How to Clean a Couch the Right Way, According to Experts

published Apr 8, 2024
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If your home is anything like mine, spills are an unavoidable part of life. And most of the spills happen where my family spends the most time: on the couch. Because you can’t exactly throw it into the washing machine, here’s a guide on how to clean a couch — including different fabric types like leather and velvet — according to cleaning and furniture experts.

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How to Clean a Fabric Couch 

Follow these steps to clean a standard fabric couch.

  1. Brush off dirt and debris, then vacuum the couch with the upholstery attachment.
  2. If the couch cushions have removable covers, take them off and clean them in the washing machine on a gentle cycle with mild detergent and cool water. Don’t forget to toss in some sanitizer for the rinse cycle to eliminate any lingering bacteria, says Nicole Lopez, R&D Senior Associate, R&D Operations North America, Hygiene at Reckitt. Air dry or dry the covers on low heat. Hand wash them if the tags say not to put them in the machine.
  3. Spot-clean the couch using an upholstery cleaner or liquid laundry detergent. Always spot-test before you clean. Rhonda Wilson, the quality lead cleaner at FreshSpace Cleaning, notes that different stains should be cleaned differently. For food stains, use a mixture of mild detergent and water on it and blot it with a cloth, then rinse with cold water. For grease and oil stains, sprinkle on baking soda or cornstarch and let it sit for an hour. Then vacuum it up, put a degreasing soap on the spot, and let it sit for a few minutes before rinsing with cold water. For wine stains, sprinkle salt or baking soda on the spot and let it sit, then vacuum it and use a mixture of dish soap and hydrogen peroxide to blot the spot clean.
  4. For softer fabric couches, Milly McEwan, product and design manager at RJ Living, suggests brushing the couch to help rejuvenate the fibers.
  5. Let the couch air dry before putting the cushion covers back on (if they were removed) and sitting on it. Do not use a dryer or heater.
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How to Clean a Leather Couch

It’s actually much easier to clean a leather couch than you may think. You’ll want to remove debris and dust by brushing it off or vacuuming, then use a leather cleaner or a mixture of mild soap and water to clean it. Spot test before proceeding. Wilson suggests dipping a soft cloth into the cleaning mixture and wiping the couch in small circular motions, then wiping it clean with a damp cloth. Pay extra attention to stubborn spots, but don’t rub too hard because it can damage the leather. Finish by blotting it dry with a clean, dry towel. Check the couch’s care instructions to determine if you should use leather conditioner.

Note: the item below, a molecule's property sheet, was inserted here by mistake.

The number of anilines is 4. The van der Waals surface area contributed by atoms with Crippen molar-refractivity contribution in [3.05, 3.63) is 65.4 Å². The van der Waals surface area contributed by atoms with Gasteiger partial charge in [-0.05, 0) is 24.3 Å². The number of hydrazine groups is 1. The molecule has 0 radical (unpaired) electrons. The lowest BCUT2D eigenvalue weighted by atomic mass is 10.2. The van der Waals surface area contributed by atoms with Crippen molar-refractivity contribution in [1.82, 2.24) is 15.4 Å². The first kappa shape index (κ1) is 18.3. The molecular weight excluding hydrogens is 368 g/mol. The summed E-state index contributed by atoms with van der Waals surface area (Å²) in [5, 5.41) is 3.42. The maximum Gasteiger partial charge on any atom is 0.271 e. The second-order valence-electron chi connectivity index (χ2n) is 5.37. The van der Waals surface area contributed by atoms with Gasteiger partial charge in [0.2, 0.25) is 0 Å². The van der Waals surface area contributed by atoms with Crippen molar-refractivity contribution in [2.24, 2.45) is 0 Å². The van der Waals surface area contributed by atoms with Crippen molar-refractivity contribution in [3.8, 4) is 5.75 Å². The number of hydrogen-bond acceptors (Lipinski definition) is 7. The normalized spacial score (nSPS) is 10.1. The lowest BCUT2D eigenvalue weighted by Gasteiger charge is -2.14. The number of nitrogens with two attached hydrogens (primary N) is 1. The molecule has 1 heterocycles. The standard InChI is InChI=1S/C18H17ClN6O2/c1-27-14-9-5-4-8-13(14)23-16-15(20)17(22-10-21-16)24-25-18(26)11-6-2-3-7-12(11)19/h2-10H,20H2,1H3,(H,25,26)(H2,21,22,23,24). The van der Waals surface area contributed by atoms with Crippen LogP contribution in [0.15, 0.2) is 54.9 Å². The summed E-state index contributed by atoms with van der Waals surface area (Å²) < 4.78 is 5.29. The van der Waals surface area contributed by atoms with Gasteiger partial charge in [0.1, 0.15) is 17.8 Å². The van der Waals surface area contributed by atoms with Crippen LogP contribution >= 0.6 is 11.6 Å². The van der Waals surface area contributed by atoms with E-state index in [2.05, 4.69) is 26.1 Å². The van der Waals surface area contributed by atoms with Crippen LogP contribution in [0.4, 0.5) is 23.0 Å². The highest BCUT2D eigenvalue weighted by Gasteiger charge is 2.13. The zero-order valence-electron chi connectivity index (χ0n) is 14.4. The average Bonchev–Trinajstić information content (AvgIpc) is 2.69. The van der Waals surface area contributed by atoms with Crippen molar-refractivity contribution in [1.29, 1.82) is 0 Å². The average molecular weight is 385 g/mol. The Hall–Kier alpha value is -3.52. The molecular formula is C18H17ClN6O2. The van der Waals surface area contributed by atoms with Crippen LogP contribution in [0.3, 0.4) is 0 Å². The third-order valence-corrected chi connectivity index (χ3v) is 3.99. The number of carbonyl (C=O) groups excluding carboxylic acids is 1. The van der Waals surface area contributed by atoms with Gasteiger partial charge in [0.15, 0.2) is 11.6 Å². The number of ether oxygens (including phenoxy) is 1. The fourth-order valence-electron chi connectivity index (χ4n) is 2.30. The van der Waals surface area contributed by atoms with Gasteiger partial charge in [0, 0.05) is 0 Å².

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How to Clean a Velvet Couch

Velvet couches can get dirty quickly because the fabric traps dirt and debris. So the first step is to remove dirt using a vacuum with an upholstery attachment or a velvet brush. Remember to move the vacuum and brush in only one direction so the velvet texture doesn’t get damaged, says Wilson. Blot stains with a clean cloth using one of the products Wilson and McEwan recommend: Woolite Carpet & Upholstery Cleaner Stain Remover, Bissell Professional Power Shot Oxy Carpet Spot and Stain Remover, or a specialized velvet cleaner. Make sure you spot-test first! You can also use a combination of white vinegar and water if you want a natural cleaning solution. A sprinkle of cornstarch will get rid of oily stains, as well. Let the couch air dry and then use a soft brush or microfiber cloth to refresh the velvet’s texture.

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How to Clean a Polyester Couch

For a polyester couch, vacuum all the surfaces with an upholstery attachment. Then spot-clean it with a mixture of equal parts dish soap, warm water, and white vinegar, McEwan says. Wipe away the soap with clean water and let the couch air dry. Don’t use any direct heat, as that can damage the fabric.

What Not to Do When Cleaning a Couch

McEwan and Wilson agree that using too much water, no matter the type of couch, can damage the fabric or seep in and allow for mold growth. And if you’re brushing or scrubbing the couch, don’t use too much force — otherwise, you might damage both the fabric and the padding.

Always remember to use white microfiber cloths when you’re cleaning. You don’t want fabric dye to transfer from the cloth to your couch. Avoid high heat when drying your couch (or even direct the fabric to fade or destroy the quality of the fabric — especially with velvet.